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The Unmentionable Alternative

Summary:
The first reason originally given for the necessity of force-feeding electric cars to people was the supposedly imminent scarcity (and associated rising cost) of gasoline. This was en vogue back in the ‘90s – when the first electric cars came out – and quickly went away, because back in the ‘90s there were no subsidies to float them and no mandates to force them. But the whole point of the exercise, we were constantly told, was that we had to find an alternative to fossil fuels right away – because we were on the cusp of running out of them. Except it turns out we’re not. There is so much gas, in fact, that a new excuse had to be found – “climate change,” the wonderfully elastic hypothesis that whatever the weather is doing that

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The first reason originally given for the necessity of force-feeding electric cars to people was the supposedly imminent scarcity (and associated rising cost) of gasoline. This was en vogue back in the ‘90s – when the first electric cars came out – and quickly went away, because back in the ‘90s there were no subsidies to float them and no mandates to force them.

But the whole point of the exercise, we were constantly told, was that we had to find an alternative to fossil fuels right away – because we were on the cusp of running out of them.

Except it turns out we’re not.

There is so much gas, in fact, that a new excuse had to be found – “climate change,” the wonderfully elastic hypothesis that whatever the weather is doing that isn’t 70 degrees, calm and quiet is unnatural, alarming and the fault of man in general and the internal combustion engine specifically.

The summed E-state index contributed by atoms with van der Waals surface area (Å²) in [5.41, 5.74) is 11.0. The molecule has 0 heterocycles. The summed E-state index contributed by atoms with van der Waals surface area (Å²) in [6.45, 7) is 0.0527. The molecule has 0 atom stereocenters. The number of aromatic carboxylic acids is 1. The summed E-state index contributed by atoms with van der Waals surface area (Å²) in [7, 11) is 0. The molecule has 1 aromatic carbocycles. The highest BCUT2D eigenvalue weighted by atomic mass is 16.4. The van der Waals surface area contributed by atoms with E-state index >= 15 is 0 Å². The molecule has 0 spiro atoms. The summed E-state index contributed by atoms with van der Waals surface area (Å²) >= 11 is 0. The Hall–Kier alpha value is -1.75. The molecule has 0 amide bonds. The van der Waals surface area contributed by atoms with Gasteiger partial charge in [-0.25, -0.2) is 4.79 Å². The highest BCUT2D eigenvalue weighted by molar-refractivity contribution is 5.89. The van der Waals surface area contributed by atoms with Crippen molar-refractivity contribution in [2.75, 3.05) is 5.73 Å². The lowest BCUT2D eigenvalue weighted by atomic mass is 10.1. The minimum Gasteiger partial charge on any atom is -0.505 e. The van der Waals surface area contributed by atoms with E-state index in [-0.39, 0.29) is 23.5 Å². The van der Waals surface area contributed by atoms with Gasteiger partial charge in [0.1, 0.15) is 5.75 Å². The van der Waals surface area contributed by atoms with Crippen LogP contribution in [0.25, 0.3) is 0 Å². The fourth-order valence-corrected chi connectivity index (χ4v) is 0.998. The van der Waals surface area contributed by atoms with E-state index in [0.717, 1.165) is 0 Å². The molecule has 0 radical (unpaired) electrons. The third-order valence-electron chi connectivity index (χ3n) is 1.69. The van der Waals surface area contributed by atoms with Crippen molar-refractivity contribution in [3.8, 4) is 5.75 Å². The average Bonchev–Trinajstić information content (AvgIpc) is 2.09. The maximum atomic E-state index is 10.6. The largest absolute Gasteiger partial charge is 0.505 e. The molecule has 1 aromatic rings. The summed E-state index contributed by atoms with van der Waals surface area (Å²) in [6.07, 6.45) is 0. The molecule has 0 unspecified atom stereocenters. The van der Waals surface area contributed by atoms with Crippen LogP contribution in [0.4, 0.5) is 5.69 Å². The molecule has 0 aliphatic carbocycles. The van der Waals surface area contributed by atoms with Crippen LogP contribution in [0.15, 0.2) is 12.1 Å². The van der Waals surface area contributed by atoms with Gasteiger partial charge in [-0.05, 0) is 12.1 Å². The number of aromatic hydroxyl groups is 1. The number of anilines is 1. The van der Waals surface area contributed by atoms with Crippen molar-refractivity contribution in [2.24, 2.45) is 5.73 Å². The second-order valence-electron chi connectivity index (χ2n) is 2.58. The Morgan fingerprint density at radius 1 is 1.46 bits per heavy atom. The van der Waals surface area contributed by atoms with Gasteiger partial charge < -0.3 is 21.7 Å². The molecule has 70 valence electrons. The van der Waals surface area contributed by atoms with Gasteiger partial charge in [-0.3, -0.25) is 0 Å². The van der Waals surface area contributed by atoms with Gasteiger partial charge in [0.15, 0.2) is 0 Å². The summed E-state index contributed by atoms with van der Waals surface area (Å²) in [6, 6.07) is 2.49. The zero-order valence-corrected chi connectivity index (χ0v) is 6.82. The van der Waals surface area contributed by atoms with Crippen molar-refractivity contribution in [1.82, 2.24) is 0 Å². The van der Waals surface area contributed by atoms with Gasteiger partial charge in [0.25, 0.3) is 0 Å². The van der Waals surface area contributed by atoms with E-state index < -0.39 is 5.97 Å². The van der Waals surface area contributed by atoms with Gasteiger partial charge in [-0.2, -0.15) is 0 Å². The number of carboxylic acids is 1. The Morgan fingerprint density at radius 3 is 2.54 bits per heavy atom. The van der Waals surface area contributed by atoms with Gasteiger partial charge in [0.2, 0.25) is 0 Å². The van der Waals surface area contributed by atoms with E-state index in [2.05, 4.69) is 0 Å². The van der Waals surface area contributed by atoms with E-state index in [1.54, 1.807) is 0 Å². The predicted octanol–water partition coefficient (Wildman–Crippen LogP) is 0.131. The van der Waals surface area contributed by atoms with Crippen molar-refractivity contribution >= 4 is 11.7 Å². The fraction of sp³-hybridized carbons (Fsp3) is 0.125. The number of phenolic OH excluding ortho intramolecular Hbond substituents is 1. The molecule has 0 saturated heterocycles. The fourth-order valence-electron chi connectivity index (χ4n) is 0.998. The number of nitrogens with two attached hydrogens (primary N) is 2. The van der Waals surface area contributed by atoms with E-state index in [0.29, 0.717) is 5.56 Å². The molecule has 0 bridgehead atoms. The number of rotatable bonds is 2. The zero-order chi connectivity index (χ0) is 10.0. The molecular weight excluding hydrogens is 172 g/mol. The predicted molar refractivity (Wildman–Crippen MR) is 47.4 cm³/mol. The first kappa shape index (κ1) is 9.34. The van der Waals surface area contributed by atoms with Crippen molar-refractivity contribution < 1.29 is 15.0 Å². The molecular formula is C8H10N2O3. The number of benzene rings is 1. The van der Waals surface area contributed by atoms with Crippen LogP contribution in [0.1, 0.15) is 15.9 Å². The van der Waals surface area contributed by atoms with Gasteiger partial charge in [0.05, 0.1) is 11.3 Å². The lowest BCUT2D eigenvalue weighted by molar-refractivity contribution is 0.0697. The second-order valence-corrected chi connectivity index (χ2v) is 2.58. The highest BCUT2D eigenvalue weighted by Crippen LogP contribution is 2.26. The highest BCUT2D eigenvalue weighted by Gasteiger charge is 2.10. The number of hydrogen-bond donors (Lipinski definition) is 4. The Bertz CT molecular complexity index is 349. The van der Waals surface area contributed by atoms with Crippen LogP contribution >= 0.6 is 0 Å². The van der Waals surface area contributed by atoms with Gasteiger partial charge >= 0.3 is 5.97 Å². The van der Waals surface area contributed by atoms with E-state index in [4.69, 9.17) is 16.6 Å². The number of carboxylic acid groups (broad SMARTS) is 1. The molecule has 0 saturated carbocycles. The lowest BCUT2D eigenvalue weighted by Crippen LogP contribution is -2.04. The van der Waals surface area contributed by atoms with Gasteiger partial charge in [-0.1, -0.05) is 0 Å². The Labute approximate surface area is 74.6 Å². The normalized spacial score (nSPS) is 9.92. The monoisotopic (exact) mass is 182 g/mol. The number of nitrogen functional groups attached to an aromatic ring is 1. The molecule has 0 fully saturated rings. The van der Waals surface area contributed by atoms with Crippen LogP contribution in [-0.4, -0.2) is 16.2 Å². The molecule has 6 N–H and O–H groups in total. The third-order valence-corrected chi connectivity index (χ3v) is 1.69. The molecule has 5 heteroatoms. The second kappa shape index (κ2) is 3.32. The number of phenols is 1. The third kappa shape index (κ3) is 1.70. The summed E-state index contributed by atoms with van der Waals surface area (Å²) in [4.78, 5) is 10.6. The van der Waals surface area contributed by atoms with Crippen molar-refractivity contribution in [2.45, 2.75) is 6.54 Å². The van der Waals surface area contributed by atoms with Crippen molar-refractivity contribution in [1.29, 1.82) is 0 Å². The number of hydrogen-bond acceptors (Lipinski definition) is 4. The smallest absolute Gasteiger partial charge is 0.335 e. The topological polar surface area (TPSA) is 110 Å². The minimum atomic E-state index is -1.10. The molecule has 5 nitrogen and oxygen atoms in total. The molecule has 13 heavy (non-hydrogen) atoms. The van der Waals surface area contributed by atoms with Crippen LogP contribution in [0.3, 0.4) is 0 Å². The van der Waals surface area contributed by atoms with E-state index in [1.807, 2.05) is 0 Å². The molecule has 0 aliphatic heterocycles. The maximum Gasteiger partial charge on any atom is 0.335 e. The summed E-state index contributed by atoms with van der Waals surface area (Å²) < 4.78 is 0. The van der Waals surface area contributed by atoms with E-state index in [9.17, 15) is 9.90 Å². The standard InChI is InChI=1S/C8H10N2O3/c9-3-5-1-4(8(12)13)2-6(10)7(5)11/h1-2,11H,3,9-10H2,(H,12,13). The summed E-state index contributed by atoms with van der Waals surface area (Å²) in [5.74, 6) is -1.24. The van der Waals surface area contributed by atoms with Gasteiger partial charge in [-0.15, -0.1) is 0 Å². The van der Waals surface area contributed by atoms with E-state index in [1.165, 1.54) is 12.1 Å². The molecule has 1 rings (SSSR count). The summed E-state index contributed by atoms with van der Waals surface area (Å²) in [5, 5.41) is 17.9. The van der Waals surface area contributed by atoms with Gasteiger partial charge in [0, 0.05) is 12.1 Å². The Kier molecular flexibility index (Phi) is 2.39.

Actually, not – but something had to be found to make it “necessary” to replace the IC engine.

Which brings up a related thing – the suppression by purposeful omission of any discussion of a fuel that’s even more abundant than the oceans of gasoline we find ourselves swimming in – and so clean it makes the electric car’s “environmental” bona fides seem as shoddy as a mail order divinity degree.

And without any of the electric car’s long list of functional and economic downsides.

That fuel is compressed natural gas (CNG)  and the fact that you probably haven’t heard anything about ought to tell you a great deal about it.

CNG is mostly methane – a naturally occurring and renewable gas – stored in liquid form by pressurizing it. The stuff isn’t refined – the way gasoline and diesel must be. It literally comes out of the earth and only needs to be captured (and compressed) and put into storage tanks before it’s ready to be used as a fuel.

That – plus almost limitless abundance – makes CNG a very inexpensive fuel.

The United States is the world’s leading producer of CNG – more than 71 billion cubic feet (which is how the stuff is measured) per day. Which is more than the entire Middle East combined.

Proven reserves are in excess of 309 trillion cubic feet – and that could be just the tip of the proverbial iceberg – as it has proved to be with regard to oil, which suddenly America turns out to have vastly more of than the fear-sayers were telling us lo these past 50 years – until it became embarrassing for them to continue telling us.

Estimated “recoverable” reserves are almost double the proven and it is probable that America’s actual CNG reserves are or triple or even more than the estimated recoverable 500-plus trillion cubic feet – given we don’t really know how much is down there, nor what new methods will become available to get it in the coming years, just as with crude oil (which becomes gasoline and diesel and other things besides).

But even if not, that 309 trillion is still enough to provide for at least the next 100 years of consumption.

By which time a viable (economically sensible, functionally gimp-free) EV might be developed and able to stand on its own four wheels, without subsidies or mandates to keep it rolling.

Eric Peters
Eric Peters is a freelance car/bike/political columnist. He escaped the corporate-owned media Big Boys years ago. Without the censorship of the corporate tools

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